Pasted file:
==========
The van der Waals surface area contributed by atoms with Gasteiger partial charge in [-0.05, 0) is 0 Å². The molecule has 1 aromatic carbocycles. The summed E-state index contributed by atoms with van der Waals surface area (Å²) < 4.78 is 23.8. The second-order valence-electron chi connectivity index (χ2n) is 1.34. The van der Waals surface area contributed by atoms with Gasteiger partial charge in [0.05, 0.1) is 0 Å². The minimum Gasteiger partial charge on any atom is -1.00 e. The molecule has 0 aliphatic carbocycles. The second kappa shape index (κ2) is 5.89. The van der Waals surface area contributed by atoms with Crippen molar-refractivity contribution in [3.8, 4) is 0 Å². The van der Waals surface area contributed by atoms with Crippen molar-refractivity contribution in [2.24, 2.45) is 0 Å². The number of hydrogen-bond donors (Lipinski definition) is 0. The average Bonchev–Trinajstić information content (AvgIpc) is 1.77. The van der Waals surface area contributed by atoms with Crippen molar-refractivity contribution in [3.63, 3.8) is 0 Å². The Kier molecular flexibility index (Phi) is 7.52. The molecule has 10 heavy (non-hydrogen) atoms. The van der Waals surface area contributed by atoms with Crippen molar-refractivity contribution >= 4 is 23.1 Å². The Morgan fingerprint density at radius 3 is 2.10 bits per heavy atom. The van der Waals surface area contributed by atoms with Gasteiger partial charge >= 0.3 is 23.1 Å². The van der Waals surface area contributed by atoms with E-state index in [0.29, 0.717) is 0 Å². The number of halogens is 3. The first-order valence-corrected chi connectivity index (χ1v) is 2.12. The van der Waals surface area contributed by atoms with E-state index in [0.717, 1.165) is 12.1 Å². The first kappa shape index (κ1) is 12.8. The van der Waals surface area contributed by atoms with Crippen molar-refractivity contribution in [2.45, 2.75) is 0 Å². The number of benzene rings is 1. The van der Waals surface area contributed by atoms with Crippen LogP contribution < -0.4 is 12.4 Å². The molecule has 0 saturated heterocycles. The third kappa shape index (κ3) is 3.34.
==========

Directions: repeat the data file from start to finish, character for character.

The van der Waals surface area contributed by atoms with Gasteiger partial charge in [-0.05, 0) is 0 Å². The molecule has 1 aromatic carbocycles. The summed E-state index contributed by atoms with van der Waals surface area (Å²) < 4.78 is 23.8. The second-order valence-electron chi connectivity index (χ2n) is 1.34. The van der Waals surface area contributed by atoms with Gasteiger partial charge in [0.05, 0.1) is 0 Å². The minimum Gasteiger partial charge on any atom is -1.00 e. The molecule has 0 aliphatic carbocycles. The second kappa shape index (κ2) is 5.89. The van der Waals surface area contributed by atoms with Crippen molar-refractivity contribution in [3.8, 4) is 0 Å². The van der Waals surface area contributed by atoms with Crippen molar-refractivity contribution in [2.24, 2.45) is 0 Å². The number of hydrogen-bond donors (Lipinski definition) is 0. The average Bonchev–Trinajstić information content (AvgIpc) is 1.77. The van der Waals surface area contributed by atoms with Crippen molar-refractivity contribution in [3.63, 3.8) is 0 Å². The Kier molecular flexibility index (Phi) is 7.52. The molecule has 10 heavy (non-hydrogen) atoms. The van der Waals surface area contributed by atoms with Crippen molar-refractivity contribution >= 4 is 23.1 Å². The Morgan fingerprint density at radius 3 is 2.10 bits per heavy atom. The van der Waals surface area contributed by atoms with Gasteiger partial charge >= 0.3 is 23.1 Å². The van der Waals surface area contributed by atoms with E-state index in [0.29, 0.717) is 0 Å². The number of halogens is 3. The first-order valence-corrected chi connectivity index (χ1v) is 2.12. The van der Waals surface area contributed by atoms with E-state index in [0.717, 1.165) is 12.1 Å². The first kappa shape index (κ1) is 12.8. The van der Waals surface area contributed by atoms with Crippen molar-refractivity contribution in [2.45, 2.75) is 0 Å². The number of benzene rings is 1. The van der Waals surface area contributed by atoms with Crippen LogP contribution < -0.4 is 12.4 Å². The molecule has 0 saturated heterocycles. The third kappa shape index (κ3) is 3.34.